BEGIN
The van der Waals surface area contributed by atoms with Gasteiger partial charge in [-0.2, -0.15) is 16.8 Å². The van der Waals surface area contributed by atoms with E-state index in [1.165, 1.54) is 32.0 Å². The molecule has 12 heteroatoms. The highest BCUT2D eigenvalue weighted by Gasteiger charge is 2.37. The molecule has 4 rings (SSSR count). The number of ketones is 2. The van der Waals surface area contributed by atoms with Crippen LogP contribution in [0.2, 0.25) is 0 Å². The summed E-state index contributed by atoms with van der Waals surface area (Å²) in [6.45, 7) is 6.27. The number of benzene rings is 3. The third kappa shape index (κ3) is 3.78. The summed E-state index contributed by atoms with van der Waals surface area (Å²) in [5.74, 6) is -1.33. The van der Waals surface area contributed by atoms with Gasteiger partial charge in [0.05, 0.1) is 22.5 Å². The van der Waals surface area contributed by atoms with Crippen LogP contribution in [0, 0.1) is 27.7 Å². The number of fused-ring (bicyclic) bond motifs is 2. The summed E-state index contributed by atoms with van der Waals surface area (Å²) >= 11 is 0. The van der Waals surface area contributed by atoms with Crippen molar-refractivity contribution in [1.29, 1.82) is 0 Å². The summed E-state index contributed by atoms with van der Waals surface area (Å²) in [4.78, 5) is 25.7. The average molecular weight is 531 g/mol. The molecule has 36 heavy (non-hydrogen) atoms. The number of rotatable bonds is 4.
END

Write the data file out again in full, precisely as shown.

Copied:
The van der Waals surface area contributed by atoms with Gasteiger partial charge in [-0.2, -0.15) is 16.8 Å². The van der Waals surface area contributed by atoms with E-state index in [1.165, 1.54) is 32.0 Å². The molecule has 12 heteroatoms. The highest BCUT2D eigenvalue weighted by Gasteiger charge is 2.37. The molecule has 4 rings (SSSR count). The number of ketones is 2. The van der Waals surface area contributed by atoms with Crippen LogP contribution in [0.2, 0.25) is 0 Å². The summed E-state index contributed by atoms with van der Waals surface area (Å²) in [6.45, 7) is 6.27. The number of benzene rings is 3. The third kappa shape index (κ3) is 3.78. The summed E-state index contributed by atoms with van der Waals surface area (Å²) in [5.74, 6) is -1.33. The van der Waals surface area contributed by atoms with Gasteiger partial charge in [0.05, 0.1) is 22.5 Å². The van der Waals surface area contributed by atoms with Crippen LogP contribution in [0, 0.1) is 27.7 Å². The number of fused-ring (bicyclic) bond motifs is 2. The summed E-state index contributed by atoms with van der Waals surface area (Å²) >= 11 is 0. The van der Waals surface area contributed by atoms with Crippen molar-refractivity contribution in [1.29, 1.82) is 0 Å². The summed E-state index contributed by atoms with van der Waals surface area (Å²) in [4.78, 5) is 25.7. The average molecular weight is 531 g/mol. The molecule has 36 heavy (non-hydrogen) atoms. The number of rotatable bonds is 4.